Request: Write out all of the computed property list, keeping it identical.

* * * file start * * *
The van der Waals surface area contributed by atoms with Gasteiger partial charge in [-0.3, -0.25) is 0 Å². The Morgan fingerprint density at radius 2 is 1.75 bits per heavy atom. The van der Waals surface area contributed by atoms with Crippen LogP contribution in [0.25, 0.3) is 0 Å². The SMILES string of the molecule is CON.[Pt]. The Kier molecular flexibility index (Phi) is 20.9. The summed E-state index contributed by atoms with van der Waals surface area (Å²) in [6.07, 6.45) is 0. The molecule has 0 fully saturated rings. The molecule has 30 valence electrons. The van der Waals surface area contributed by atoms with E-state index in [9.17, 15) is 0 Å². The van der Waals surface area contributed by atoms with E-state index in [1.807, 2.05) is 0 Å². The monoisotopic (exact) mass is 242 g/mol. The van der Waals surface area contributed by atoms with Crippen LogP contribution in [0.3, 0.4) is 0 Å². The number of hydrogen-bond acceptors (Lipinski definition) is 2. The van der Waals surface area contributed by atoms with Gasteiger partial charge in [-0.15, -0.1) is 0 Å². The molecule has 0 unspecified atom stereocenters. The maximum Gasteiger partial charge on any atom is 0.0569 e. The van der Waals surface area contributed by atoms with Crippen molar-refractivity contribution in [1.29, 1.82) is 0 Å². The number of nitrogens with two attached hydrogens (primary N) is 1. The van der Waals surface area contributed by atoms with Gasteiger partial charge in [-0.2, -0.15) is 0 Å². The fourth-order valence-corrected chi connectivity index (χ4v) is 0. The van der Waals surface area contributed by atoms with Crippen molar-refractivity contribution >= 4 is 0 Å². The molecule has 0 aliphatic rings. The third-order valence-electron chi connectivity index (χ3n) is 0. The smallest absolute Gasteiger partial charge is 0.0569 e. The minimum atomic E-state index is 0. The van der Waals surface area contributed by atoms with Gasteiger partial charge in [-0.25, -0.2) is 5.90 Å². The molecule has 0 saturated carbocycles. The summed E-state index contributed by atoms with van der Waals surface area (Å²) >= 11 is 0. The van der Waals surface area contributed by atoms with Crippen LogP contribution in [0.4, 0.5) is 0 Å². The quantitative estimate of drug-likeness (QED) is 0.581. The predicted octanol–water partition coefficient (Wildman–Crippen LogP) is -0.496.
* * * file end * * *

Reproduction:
The van der Waals surface area contributed by atoms with Gasteiger partial charge in [-0.3, -0.25) is 0 Å². The Morgan fingerprint density at radius 2 is 1.75 bits per heavy atom. The van der Waals surface area contributed by atoms with Crippen LogP contribution in [0.25, 0.3) is 0 Å². The SMILES string of the molecule is CON.[Pt]. The Kier molecular flexibility index (Phi) is 20.9. The summed E-state index contributed by atoms with van der Waals surface area (Å²) in [6.07, 6.45) is 0. The molecule has 0 fully saturated rings. The molecule has 30 valence electrons. The van der Waals surface area contributed by atoms with E-state index in [9.17, 15) is 0 Å². The van der Waals surface area contributed by atoms with E-state index in [1.807, 2.05) is 0 Å². The monoisotopic (exact) mass is 242 g/mol. The van der Waals surface area contributed by atoms with Crippen LogP contribution in [0.3, 0.4) is 0 Å². The number of hydrogen-bond acceptors (Lipinski definition) is 2. The van der Waals surface area contributed by atoms with Gasteiger partial charge in [-0.15, -0.1) is 0 Å². The molecule has 0 unspecified atom stereocenters. The maximum Gasteiger partial charge on any atom is 0.0569 e. The van der Waals surface area contributed by atoms with Crippen molar-refractivity contribution in [1.29, 1.82) is 0 Å². The number of nitrogens with two attached hydrogens (primary N) is 1. The van der Waals surface area contributed by atoms with Gasteiger partial charge in [-0.2, -0.15) is 0 Å². The fourth-order valence-corrected chi connectivity index (χ4v) is 0. The van der Waals surface area contributed by atoms with Crippen molar-refractivity contribution >= 4 is 0 Å². The molecule has 0 aliphatic rings. The third-order valence-electron chi connectivity index (χ3n) is 0. The smallest absolute Gasteiger partial charge is 0.0569 e. The minimum atomic E-state index is 0. The van der Waals surface area contributed by atoms with Gasteiger partial charge in [-0.25, -0.2) is 5.90 Å². The molecule has 0 saturated carbocycles. The summed E-state index contributed by atoms with van der Waals surface area (Å²) >= 11 is 0. The van der Waals surface area contributed by atoms with Crippen LogP contribution in [0.4, 0.5) is 0 Å². The quantitative estimate of drug-likeness (QED) is 0.581. The predicted octanol–water partition coefficient (Wildman–Crippen LogP) is -0.496.